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IRD's Top Church News Stories of 2014
Contact: Jeff Walton, Institute on Religion and Democracy, 202-682-4131, 202-413-5639, jwalton@TheIRD.org

WASHINGTON, Dec. 30, 2014 /Christian Newswire/ -- A Sudanese woman sentenced to die for her faith, church disputes and friction between religious freedom and LGBTQ causes made news throughout 2014. Below are IRD's top church news stories for the year.

Christian Woman in Sudan Sentenced to Death on Charges of Apostasy, Adultery: A Christian woman sentenced to death by a Sudanese court after refusing to recant her faith was eventually freed after widespread outcry. Mariam Yahya Ibrahim was charged with apostasy and adultery for marrying a South Sudanese Christian man and gave birth to a daughter while in shackles.

Supreme Court Rules for Hobby Lobby in Religious Liberty Case: The U.S. Supreme Court ruled against Obamacare's HHS mandate compelling religious employers to subsidize insurance for contraceptives and abortifacients. The case split religious groups, with oldine churches largely endorsing the mandate while Catholic Bishops, Orthodox Jews, Evangelicals and Christian Colleges identified the mandate as an assault on religious liberty.

Presbyterians Divest from Israel: Amid spiraling membership, overtures to redefine marriage to a relationship between any "two people" and ending denominational investments with companies that do business with Israel were adopted at the Presbyterian Church (U.S.A.) General Assembly in June. Overtures required church agencies to divest themselves of holdings in Motorola Solutions, Hewlett Packard and Caterpillar, which all sell non-lethal equipment used by the Israeli military.

World Vision Reverses Employee Policy on Same-Sex Marriage: World Vision USA, the Christian international humanitarian organization, reversed a policy announced only two days prior to change its conduct policies to permit employees in same-sex marriages. World Vision's president and board chair apologized and reaffirmed the group's policy of "sexual abstinence for all single employees and faithfulness within the Biblical covenant of marriage between a man and a woman."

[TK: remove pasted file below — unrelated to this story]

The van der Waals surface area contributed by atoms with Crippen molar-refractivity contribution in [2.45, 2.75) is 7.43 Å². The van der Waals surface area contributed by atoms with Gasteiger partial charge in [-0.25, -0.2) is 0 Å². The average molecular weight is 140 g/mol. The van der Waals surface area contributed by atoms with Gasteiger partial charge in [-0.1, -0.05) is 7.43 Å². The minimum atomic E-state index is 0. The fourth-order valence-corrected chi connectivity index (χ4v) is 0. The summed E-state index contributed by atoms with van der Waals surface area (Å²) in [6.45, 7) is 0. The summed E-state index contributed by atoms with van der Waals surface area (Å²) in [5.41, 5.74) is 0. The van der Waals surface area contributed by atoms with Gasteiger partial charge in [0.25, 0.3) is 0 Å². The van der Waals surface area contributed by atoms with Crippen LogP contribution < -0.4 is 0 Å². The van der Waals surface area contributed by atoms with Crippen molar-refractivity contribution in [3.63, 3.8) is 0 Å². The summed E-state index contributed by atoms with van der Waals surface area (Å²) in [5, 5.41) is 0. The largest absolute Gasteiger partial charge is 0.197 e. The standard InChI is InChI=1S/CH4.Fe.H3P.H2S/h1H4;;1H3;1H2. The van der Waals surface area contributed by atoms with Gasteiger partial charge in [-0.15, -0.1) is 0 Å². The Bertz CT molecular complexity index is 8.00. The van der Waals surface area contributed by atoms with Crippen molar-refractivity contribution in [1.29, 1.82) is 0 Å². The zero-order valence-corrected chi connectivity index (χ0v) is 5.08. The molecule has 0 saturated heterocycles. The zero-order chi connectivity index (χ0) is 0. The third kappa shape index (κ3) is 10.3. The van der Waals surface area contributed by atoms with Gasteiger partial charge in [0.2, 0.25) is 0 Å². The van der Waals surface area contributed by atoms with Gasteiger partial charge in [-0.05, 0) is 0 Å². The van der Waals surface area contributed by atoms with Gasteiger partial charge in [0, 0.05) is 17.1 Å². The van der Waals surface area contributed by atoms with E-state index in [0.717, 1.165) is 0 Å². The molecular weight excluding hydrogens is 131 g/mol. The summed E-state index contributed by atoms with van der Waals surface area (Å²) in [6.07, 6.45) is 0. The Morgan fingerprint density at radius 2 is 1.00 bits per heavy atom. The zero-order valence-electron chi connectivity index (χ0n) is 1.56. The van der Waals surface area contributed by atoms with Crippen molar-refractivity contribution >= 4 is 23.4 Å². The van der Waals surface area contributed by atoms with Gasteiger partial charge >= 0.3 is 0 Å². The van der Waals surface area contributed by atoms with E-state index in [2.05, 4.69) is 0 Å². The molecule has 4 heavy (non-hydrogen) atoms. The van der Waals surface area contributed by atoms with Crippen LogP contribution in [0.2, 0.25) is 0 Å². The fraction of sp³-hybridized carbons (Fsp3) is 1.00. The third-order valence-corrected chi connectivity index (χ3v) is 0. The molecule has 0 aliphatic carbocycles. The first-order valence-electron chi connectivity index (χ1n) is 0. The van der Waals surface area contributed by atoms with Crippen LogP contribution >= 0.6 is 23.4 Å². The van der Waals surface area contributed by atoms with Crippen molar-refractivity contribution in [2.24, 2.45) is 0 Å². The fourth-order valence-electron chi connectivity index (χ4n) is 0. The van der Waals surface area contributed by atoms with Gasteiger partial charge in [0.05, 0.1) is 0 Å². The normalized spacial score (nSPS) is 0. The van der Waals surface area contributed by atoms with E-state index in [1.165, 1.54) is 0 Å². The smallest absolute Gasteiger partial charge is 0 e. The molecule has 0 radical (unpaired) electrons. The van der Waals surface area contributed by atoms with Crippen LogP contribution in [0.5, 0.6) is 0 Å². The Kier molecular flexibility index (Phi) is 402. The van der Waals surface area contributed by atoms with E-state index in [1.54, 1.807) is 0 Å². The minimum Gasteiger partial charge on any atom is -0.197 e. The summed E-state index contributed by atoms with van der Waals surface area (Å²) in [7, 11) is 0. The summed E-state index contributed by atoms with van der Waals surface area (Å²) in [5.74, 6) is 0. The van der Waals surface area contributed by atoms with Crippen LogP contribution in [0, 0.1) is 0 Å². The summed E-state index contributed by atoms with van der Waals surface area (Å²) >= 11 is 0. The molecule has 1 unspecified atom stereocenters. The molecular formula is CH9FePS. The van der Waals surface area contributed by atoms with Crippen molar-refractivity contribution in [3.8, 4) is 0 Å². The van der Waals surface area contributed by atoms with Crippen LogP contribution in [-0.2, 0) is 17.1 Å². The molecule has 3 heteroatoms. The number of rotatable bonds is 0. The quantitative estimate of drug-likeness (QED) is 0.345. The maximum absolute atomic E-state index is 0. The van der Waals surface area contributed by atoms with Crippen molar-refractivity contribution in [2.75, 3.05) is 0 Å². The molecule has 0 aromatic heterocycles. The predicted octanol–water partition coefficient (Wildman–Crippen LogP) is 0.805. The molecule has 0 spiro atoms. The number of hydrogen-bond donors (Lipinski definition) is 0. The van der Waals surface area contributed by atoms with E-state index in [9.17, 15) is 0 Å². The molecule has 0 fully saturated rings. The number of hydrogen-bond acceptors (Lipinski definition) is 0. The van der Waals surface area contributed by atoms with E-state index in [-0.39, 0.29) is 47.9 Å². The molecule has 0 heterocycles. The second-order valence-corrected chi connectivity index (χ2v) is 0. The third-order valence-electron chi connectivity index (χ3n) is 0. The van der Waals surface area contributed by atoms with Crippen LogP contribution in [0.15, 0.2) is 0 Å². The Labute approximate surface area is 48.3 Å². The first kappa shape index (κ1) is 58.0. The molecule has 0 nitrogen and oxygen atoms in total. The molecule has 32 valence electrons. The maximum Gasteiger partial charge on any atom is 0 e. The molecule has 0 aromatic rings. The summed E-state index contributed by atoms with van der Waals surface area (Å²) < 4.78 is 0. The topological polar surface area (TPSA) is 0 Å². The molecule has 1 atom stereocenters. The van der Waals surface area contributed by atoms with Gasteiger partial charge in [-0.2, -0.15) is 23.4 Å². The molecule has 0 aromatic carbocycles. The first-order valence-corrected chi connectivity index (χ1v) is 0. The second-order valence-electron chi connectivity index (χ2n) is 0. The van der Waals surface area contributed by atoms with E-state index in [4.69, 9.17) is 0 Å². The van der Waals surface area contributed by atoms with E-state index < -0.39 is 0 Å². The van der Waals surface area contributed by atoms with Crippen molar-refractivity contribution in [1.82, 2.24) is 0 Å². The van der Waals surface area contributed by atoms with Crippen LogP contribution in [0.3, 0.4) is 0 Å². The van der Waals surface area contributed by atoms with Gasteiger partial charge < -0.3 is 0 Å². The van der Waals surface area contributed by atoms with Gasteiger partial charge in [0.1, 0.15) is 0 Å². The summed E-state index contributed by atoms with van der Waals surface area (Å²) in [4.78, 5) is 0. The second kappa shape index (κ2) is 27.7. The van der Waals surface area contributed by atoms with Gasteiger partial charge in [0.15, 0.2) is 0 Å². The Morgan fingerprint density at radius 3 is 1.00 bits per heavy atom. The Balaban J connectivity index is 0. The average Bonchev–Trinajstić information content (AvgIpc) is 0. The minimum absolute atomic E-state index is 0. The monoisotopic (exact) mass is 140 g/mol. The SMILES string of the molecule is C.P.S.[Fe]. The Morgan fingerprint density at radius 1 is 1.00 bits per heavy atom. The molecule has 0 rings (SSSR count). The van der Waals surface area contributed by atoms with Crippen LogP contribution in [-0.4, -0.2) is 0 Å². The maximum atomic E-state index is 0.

Supreme Court Prayer Ruling Protects Freedom of Religion and Speech: U.S. Supreme Court justices ruled that legislative bodies such as city councils can begin their meetings with prayer. The court ruled 5 to 4 that Christian prayers given before meetings of the town council of Greece, New York did not violate the constitutional prohibition against government establishment of religion.

Christian Leaders Stand in Solidarity with Imperiled Religious Communities: More than 150 American Christian leaders, including IRD, issued a call to action in response to a crisis facing ancient faith communities. Prominent American Christian leaders released a "Pledge of Solidarity & Call to Action" on behalf of Christians and other religious communities in Egypt, Iraq and Syria who are increasingly threatened in the lands they have inhabited for centuries.

Methodist Same-Sex Disobedience: The clergy credentials of defrocked United Methodist Pastor Frank Schaefer were restored after an initial conviction of violating the denomination's ban on same-sex marriage was overturned on a technicality by a regional appeals panel. A New York bishop dropped clergy trials for same-sex ceremonies, with retired minister and past dean of Yale Divinity School Thomas Ogletree facing no punishment for conducting a same-sex wedding.

Harvard Black Satanic Mass: Plans for a Satanic black mass at Harvard University drew criticism from the Catholic Archdiocese of Boston. The Harvard Extension Cultural Studies Club partnered for the event with the Satanic Temple of New York, which eventually relocated the ceremony off campus. Harvard's president called hosting the black mass "abhorrent" for mocking Catholicism, while she defended Harvard's commitment to "free expression" and attended a packed Catholic Eucharistic Holy Hour on campus.

Activists Seek to Divide U.S. Evangelicals and Israel amid Gaza Conflict: Conservative Christians witnessed a new movement of young activists seeking change enthusiastic support for Israel. Proclaiming a "pro-Israel, pro-Palestine, pro-peace" stance, activists at Bethlehem's "Christ at the Checkpoint" conference connected to Wheaton College, suburban Chicago's influential Willow Creek megachurch and World Vision sought to shift U.S. Evangelicals away from historically strong support for Israel.

Nigerian Schoolgirls Abducted by Boko Haram: Over 200 Nigerian schoolgirls remain captives of the militant Islamist group Boko Haram. Word of the girls' plight spread quickly through the #bringbackourgirls hashtag. Escaped girls told of forced marriages and conversions to Islam. According to the Los Angeles Times, Boko Haram's leader threatened to sell the girls "in the market" and referred to them as "slaves."